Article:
It is from Dun Laoghaire Harbour's St. Michaels Pier's terminal where the HSS exclusively served from its speciliast berth, but the purpose of its terminal is now to change by housing the Harbour Innovation Campus. A fit-out of new office space is due to be completed this winter in readiness for these new businesses to occupy this prime location in the harbour.
Further changes are underway, see recent story on the harbour's transfer which follows 'common concerns' by stakeholders on the future roles? of the harbour. As back in 2011, there were plans for a regenerated harbour with new facities, notably plans for a cruise berth jetty, an urban beach and a 'flotel'.
Since Stena officially announced in early 2015 not to continue HSS service to Holyhead, the terminal became occupied for several years with the Shackleton Endurance Exhibition. This was to highlight the achievements of Irish born Sir Ernest Shackleton, who led the four-year long Imperial Trans-Antarctic polar expedition that concluded more than a century ago in 1917.
The exhibition located in the terminal's front entrance was subsequently used as an art space which included works by the renowned historian and artist, Peter Pearson whose paintings focused on Dun Laoghaire's maritime history. Scenes depicted the Holyhead 'mail-boats' and replacment conventional roll-on roll-off car ferries.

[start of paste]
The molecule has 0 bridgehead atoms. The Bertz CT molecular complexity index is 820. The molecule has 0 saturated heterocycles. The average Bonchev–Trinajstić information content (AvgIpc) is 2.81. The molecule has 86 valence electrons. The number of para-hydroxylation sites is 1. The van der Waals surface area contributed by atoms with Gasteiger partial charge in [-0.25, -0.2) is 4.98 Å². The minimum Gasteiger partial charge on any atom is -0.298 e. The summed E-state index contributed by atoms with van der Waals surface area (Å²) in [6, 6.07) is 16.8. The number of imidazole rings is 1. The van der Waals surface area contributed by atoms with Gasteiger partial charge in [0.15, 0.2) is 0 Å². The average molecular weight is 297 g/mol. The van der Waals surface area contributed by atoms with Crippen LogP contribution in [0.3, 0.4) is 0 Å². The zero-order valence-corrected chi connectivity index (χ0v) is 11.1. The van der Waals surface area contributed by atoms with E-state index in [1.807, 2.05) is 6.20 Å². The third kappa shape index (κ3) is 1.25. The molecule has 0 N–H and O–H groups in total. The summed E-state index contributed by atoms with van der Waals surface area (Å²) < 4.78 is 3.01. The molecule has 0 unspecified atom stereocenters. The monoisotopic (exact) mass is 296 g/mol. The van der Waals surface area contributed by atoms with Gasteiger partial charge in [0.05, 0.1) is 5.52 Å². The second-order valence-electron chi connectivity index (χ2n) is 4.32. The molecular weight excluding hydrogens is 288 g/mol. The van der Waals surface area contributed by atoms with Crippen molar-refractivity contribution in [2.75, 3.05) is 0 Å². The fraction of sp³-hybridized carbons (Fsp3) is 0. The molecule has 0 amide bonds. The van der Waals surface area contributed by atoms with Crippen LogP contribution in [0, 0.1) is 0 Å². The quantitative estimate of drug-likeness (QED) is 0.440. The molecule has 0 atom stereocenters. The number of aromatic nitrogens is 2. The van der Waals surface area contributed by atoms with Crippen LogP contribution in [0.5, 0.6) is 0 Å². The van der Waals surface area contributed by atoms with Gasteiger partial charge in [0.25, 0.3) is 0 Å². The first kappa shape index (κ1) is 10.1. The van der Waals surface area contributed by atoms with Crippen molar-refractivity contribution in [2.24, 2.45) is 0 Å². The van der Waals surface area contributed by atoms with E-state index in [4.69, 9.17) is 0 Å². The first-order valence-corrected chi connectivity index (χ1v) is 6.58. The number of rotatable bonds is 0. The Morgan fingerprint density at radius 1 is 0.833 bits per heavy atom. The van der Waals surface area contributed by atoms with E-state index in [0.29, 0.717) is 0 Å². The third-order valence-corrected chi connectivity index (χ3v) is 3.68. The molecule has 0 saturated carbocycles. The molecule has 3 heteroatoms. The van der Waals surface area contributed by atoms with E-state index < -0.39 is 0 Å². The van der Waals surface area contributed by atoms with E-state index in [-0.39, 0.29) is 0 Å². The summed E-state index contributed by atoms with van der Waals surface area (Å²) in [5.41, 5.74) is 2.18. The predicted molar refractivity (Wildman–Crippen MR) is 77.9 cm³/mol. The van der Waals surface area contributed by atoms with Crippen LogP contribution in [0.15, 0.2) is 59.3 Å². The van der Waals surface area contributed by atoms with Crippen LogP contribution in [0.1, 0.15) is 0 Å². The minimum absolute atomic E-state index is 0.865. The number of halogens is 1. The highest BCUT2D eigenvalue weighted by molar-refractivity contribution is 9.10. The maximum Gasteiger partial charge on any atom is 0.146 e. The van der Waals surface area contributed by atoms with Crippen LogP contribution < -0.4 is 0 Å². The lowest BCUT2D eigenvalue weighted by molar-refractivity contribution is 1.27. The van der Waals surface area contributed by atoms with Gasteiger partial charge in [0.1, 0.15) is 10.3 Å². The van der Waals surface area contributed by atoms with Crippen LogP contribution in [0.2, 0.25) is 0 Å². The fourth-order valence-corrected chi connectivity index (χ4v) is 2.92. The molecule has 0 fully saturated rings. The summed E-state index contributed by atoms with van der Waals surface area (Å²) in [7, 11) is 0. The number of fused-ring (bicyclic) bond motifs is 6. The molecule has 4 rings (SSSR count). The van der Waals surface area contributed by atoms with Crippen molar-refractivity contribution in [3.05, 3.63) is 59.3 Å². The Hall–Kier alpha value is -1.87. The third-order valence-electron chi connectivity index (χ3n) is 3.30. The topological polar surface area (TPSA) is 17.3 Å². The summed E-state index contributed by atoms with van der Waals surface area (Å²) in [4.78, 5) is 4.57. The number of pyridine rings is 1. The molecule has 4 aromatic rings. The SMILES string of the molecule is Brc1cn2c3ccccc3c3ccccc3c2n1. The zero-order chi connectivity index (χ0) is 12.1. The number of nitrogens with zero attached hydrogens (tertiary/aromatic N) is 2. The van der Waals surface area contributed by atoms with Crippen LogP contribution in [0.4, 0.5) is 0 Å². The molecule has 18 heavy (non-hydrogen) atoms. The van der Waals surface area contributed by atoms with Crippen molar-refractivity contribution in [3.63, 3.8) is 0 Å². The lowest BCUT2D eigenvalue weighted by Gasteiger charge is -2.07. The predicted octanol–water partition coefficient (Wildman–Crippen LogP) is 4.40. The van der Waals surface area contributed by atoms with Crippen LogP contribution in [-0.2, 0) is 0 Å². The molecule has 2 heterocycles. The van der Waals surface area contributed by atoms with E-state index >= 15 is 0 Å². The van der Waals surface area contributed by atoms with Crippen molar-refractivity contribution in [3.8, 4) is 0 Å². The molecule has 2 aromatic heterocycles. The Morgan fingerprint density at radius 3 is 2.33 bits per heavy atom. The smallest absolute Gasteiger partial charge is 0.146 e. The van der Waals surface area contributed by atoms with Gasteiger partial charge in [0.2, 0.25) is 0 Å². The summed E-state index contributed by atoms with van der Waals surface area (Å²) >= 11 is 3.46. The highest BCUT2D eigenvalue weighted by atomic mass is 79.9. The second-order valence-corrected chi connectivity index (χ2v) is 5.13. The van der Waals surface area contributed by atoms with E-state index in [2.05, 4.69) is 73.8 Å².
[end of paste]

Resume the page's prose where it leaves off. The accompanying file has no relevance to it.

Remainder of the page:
Among these car ferries was Sealink/British Rails St. Columba, that would become part of Sealink British Ferries and ultimately into the realm of Stena Line.
The Danish custom-built ferry dating to 1977 served the Dun Laoghaire-Holyhead route loyaly until replaced by the Stena HSS in 1996. However in that timeframe, the ferry was renamed Stena Hibernia while a fleetmate, St. Anselm dating from 1981 was renamed Stena Cambria and served in the early to mid 1990's. The renamings were a homage to the last mail-boats, the sisters Hibernia and Cambria, representing the Welsh counterpart. It is somewhat full circle, as Stena Hibernia was renamed again as Stena Adventurer, the same name given to one of the two ships currently operating the Dublin-Holyhead service as previously mentioned.
The mail-boats, car ferries and the Stena HSS, each represent historic chapters that make up Dun Laoghaire Harbour's rich maritime heritage and follows the bicentenary celebrations of 2017.
The year 2018 will be remembered as a particularly quiet year in terms of cruiseships, however Afloat awaits with keen interest as to what the harbour beckons for the 2019 cruise season.
#CruiseLiners - A Windstar Cruises boutique style luxury ship docked in Dun Laoghaire Harbour yesterday, though only as the second of just three callers due this season, writes Jehan Ashmore.
Star Breeze operating with a mere 212 guest capacity had sailed from Douglas, Isle of Man to Dun Laoghaire Harbour with arrival around dawn. The call of the almost 10,000 tonnes ship marked the first since the season opened back in June when a sister Star Pride docked within the south Dublin Bay port.
The Bahamas flagged Star Breeze remained in port for around 11 hours so visitors could explore Dun Laoghaire-Rathdown and the neighbouring region.